The thieves have a good idea of how much money they can cash a check for without have to go inside – in some cases as much as $2,000. They also steal local license plates to keep the cars inconspicuous.

It can be difficult to catch the ringleaders of the scam, who generally aren’t in the cars when the actual check fraud occurs.

In mid-August, ACSO deputies arrested two women, Danielle Cook, 28 and Jennifer Gallagher, 31, for attempting to cash fraudulent checks at a bank in Eagle.

Both women were wearing wigs and were in a car later determined to be stolen from Florida. Gallagher told deputies she came to Boise from Fort Lauderdale area just days before.

They were charged with two felony counts each of grand theft and burglary. Those charges were dropped late last month when both women were indicted in federal court on similar charges.

Deputies arrested a 25-year-old man and 37-year-old woman from Georgia in June in connection with the same scam.

Octavious Walker is charged with felony counts of burglary, and conspiracy to commit grand theft. Walker is being held in the Ada County Jail on a $1 million bond. His jury trial is set to begin Nov. 17 in Ada County 4th District Court.

Carolyn Paige Griffith, who was seen wearing a wig and driving the car through the “felony lane” at several area banks while trying to case fraudulent checks, is charged with the same crimes. Her trial is set to begin in December. Griffith was released from jail in July after posting a $150,000 bond.

ACSO deputies and Boise Police arrested Walker and Griffith June 11th – the day after three cars were broken into across the Treasure Valley.

Walker and Griffith tried to use stolen ID’s and checks from those car burglaries to withdraw thousands of dollars from Treasure Valley banks.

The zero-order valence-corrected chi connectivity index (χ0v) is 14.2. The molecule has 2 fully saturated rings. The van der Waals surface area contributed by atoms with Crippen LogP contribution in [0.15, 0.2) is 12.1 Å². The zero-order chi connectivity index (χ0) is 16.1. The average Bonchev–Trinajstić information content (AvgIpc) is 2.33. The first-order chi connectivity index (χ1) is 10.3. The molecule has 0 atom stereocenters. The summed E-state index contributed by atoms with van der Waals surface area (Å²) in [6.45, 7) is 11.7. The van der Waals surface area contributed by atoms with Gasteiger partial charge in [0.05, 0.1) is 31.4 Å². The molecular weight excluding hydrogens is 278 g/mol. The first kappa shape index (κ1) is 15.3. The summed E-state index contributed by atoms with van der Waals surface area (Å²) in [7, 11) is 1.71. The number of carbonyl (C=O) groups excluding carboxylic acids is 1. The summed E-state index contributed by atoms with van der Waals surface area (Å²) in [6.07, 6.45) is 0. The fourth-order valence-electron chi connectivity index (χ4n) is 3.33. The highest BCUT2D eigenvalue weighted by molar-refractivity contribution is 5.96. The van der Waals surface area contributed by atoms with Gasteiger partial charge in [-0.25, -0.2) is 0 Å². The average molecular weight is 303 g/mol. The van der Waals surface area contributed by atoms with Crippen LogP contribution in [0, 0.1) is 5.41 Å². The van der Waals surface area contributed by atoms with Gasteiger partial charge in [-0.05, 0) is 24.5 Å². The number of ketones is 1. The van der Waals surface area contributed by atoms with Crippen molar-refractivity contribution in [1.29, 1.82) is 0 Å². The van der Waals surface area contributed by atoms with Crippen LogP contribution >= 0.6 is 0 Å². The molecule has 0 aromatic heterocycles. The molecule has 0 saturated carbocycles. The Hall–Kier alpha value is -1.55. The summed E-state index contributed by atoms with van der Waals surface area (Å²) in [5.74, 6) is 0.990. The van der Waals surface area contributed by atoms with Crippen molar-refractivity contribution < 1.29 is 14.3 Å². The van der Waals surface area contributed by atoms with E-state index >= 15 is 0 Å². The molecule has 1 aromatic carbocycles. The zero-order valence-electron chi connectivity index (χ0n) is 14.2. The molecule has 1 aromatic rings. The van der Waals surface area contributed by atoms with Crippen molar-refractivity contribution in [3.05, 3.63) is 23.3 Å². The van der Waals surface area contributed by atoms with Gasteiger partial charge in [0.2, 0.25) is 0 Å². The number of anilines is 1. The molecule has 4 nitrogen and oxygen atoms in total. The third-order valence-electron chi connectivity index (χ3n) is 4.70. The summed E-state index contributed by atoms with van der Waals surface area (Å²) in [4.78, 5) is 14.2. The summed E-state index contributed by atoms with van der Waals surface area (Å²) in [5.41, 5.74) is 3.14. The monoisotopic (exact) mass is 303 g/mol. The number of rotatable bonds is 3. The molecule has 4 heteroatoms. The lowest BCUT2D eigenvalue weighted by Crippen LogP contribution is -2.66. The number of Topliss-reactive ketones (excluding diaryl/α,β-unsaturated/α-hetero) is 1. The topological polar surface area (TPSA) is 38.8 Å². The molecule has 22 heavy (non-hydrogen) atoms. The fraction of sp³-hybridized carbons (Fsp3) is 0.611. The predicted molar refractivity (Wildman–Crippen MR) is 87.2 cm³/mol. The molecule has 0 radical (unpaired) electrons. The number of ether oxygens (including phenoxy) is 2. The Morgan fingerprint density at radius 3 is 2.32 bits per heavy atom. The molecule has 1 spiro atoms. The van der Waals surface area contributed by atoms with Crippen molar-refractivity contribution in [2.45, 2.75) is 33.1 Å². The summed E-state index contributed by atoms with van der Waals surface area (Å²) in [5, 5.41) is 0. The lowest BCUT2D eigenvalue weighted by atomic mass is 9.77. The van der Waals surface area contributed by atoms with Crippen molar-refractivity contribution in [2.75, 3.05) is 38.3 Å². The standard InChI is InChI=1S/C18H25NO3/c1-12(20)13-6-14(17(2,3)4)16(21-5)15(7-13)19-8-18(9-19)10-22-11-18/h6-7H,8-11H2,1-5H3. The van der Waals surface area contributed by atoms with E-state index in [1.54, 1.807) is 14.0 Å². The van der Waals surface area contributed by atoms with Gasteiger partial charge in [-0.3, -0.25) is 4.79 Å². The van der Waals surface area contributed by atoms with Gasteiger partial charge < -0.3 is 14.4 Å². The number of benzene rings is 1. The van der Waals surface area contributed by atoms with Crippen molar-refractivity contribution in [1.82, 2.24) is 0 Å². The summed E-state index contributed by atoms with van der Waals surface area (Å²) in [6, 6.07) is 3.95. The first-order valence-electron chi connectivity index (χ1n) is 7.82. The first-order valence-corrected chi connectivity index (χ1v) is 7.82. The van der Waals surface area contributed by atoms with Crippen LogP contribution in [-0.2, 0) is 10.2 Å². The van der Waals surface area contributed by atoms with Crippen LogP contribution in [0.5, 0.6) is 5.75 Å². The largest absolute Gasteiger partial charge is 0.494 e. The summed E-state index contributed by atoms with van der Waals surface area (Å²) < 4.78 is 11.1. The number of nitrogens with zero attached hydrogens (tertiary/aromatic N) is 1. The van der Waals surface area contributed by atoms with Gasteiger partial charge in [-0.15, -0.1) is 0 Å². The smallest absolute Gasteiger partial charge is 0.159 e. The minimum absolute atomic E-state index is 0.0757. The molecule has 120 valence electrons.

Officers were able to catch them at a local hotel, where they found evidence linking them to the car burglaries and the check fraud case, including financial papers and a spring-loaded window punch.

“Tax Evasion” phone scam pops up again in Ada County

Here’s a tip that’ll help keep local residents from being victimized by the latest phone scam going around the U.S.

Internal Revenue Service employees will not call and tell you to place funds for payment on a pre-paid credit card or any other electronic money transfer system because your spouse is wanted for “tax evasion.”

Several people in Ada County have reported getting these calls since the beginning of September.

IRS officials put out a warning Sept. 5 that this phone scam has resurfaced all over the U.S. and want people to know it is bogus.

The IRS will always send taxpayers a written notification of any tax due via the U.S. mail. The IRS never asks for credit card, debit card or prepaid card information over the telephone.

This scam is the latest in a series of phone scams where criminals call homes and businesses and pretend to be law enforcement officers, court officials, government agents, or utility employees who demand money for bogus reasons.

The scammers then tell their victims to go to a store, get a pre-paid credit card (like a Green Dot), load it up with money, and then call a phone number with the card information.

Giving out sensitive information over the phone — both personal and financial — can put people at risk for fraud.

Go here to get more information on this scam and how to contact the IRS if you’ve received one of these calls.